City officials and outreach workers across the United States were rushing to get people off the streets this week, turning sites such as libraries and arenas into shelters to mitigate a humanitarian crisis caused by freezing weather and an influx of migrants.
Chicago’s Department of Family and Support Services opened libraries and police stations as warming stations, while shelters in cities as far south as Baton Rouge, Louisiana, expanded hours and bed capacity as temperatures were expected to sink to the teens in Fahrenheit (below -10 degrees Celsius) on Friday night.
Officials in Denver, Colorado, where the temperature of minus 24 degrees Fahrenheit (-31 degrees Celsius) on Thursday became the second-coldest in the city’s history, opened the Coliseum as a shelter this week. Officials prepared the indoor arena to house 225 people but increased its capacity to 359 on Wednesday night.
“I feel good about being here because I don’t have to worry about sleeping out in the cold, I don’t have to worry about going from place to place,” said Laphonse McMillan, one of the people seeking shelter at the Coliseum this week.
Denver officials also opened the municipal Wellington Webb Building on Thursday night. The building is a workplace for more than 1,000 city employees and, according to the city’s emergency operations center, it is the first time it has been used as a shelter.
Cities across the United States have been struggling to address homelessness. A U.S. Department of Housing and Urban Development report this week showed nearly 600,000 people were homeless as of January 2022. The report found that homelessness among people in shelters declined by 1.6%, while unsheltered homelessness increased by 3.4%, compared to 2020.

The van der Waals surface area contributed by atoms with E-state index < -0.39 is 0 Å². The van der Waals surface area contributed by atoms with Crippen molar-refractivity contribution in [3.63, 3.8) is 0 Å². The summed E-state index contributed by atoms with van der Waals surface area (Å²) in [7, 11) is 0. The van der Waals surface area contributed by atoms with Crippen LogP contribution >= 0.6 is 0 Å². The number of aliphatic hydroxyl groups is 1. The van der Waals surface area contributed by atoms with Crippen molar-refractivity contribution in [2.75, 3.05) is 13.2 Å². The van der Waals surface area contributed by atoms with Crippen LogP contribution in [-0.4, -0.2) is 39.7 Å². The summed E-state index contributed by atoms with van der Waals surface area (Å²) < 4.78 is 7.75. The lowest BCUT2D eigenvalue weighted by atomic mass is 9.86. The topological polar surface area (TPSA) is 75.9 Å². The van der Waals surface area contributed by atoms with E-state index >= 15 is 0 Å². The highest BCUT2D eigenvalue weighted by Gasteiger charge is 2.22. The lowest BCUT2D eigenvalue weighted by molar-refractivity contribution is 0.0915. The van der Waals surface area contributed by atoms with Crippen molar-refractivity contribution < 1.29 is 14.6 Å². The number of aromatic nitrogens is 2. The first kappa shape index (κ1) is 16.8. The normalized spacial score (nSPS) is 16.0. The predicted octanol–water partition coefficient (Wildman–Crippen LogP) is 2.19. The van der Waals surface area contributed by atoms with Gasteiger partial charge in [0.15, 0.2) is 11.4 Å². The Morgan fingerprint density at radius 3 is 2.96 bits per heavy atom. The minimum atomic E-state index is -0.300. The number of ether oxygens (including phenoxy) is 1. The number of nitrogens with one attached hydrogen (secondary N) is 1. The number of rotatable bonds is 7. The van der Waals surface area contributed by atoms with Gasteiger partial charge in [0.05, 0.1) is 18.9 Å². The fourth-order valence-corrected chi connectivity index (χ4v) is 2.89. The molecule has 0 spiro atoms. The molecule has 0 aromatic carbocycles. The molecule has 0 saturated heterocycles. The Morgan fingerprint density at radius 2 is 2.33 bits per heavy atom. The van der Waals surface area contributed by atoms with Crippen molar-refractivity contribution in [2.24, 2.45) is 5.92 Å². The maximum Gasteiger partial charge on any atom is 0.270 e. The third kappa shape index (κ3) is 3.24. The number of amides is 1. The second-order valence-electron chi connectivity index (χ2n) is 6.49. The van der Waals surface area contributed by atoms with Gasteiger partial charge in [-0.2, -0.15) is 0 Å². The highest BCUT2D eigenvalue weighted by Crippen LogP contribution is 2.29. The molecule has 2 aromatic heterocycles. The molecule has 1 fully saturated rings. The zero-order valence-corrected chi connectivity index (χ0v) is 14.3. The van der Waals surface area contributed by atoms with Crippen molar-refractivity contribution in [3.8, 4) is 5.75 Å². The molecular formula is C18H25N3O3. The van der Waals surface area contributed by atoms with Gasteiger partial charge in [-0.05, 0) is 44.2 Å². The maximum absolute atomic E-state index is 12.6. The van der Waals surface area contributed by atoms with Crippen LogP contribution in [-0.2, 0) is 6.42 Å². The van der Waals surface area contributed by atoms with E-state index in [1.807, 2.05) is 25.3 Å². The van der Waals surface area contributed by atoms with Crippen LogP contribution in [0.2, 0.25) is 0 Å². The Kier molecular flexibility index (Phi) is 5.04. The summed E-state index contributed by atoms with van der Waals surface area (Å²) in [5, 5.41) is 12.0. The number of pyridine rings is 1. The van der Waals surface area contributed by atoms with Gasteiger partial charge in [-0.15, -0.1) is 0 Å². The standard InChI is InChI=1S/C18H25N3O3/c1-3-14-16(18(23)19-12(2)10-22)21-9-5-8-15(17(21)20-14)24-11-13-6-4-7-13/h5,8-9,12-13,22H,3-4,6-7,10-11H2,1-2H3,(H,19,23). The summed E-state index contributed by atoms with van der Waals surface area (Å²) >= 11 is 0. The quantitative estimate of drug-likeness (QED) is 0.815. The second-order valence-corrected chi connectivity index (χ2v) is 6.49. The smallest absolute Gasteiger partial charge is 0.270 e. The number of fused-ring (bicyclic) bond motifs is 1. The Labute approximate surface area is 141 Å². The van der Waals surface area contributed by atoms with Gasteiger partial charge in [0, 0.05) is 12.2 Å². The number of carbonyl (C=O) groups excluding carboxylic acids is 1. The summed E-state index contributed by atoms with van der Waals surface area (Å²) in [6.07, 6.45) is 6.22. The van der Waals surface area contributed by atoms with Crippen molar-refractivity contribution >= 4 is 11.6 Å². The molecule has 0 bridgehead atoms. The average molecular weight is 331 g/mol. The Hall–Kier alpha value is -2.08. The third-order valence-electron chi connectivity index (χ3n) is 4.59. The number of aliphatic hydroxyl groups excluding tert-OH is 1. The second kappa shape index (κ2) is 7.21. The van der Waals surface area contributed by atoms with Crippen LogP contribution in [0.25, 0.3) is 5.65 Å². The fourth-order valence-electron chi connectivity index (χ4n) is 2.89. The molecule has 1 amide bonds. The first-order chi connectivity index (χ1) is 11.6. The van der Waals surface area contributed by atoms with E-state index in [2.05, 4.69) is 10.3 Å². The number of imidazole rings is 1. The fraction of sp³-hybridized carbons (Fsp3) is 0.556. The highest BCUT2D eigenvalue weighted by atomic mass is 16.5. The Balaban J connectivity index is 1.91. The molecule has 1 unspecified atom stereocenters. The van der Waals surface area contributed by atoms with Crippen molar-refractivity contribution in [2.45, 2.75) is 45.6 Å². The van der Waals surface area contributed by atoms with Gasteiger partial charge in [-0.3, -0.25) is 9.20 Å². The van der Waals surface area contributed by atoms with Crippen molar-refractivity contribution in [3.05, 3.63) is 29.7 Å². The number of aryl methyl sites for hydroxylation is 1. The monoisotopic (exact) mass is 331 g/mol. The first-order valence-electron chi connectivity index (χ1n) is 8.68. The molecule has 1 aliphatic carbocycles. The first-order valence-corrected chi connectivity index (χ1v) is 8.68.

“Severe weather exacerbates the cruel reality of homelessness in America,” said Donald Whitehead, executive director of the National Coalition for the Homeless.
In Hennepin County, Minnesota, where the National Weather Service said blizzard conditions and extreme cold through Saturday could be “life-threatening,” Director of housing stability David Hewitt said shelters or facilities such as hotel rooms were accommodating 242 families, compared to a typical capacity of 119 families.
Hewitt said there has been a surge in county shelter stays since a COVID-era eviction moratorium and federal emergency rental assistance programs ended in June.
“We literally have 300 more children in shelter today than we did this time last year,” he said.
Thousands of people trying to cross the U.S.-Mexico border daily have placed additional strain on cities in their path. Nearly 1,000 migrants were staying at Denver city shelters or partner shelters as of Thursday, according to a city statement.
In the Texas border city of El Paso, where temperatures were in the teens Fahrenheit on Friday morning, shelters were also feeling the combined strain of mass migration and a weather-induced need for housing.
“We have cold temperatures in conjunction with a large number of refugees,” John Martin, head of the Opportunity Center for the Homeless in El Paso, told CBS News, adding that local shelters expected a 50% to 60% uptick in need this week. “It just seems like everything’s hitting at once.”
Meanwhile, a blizzard was moving eastward across the Great Lakes region on Friday.
Central Iowa Shelter in Des Moines, where blizzard conditions were expected through Saturday, housed 250 people overnight in its 150-person capacity shelter this week, and would not turn anyone away, said director of marketing and business development Melissa Alto-Kintigh. Volunteers were still going into the community and urging people to seek shelter from the bitter cold.
“There’s enough space, although this does mean that some people sleep on the floors,” she said.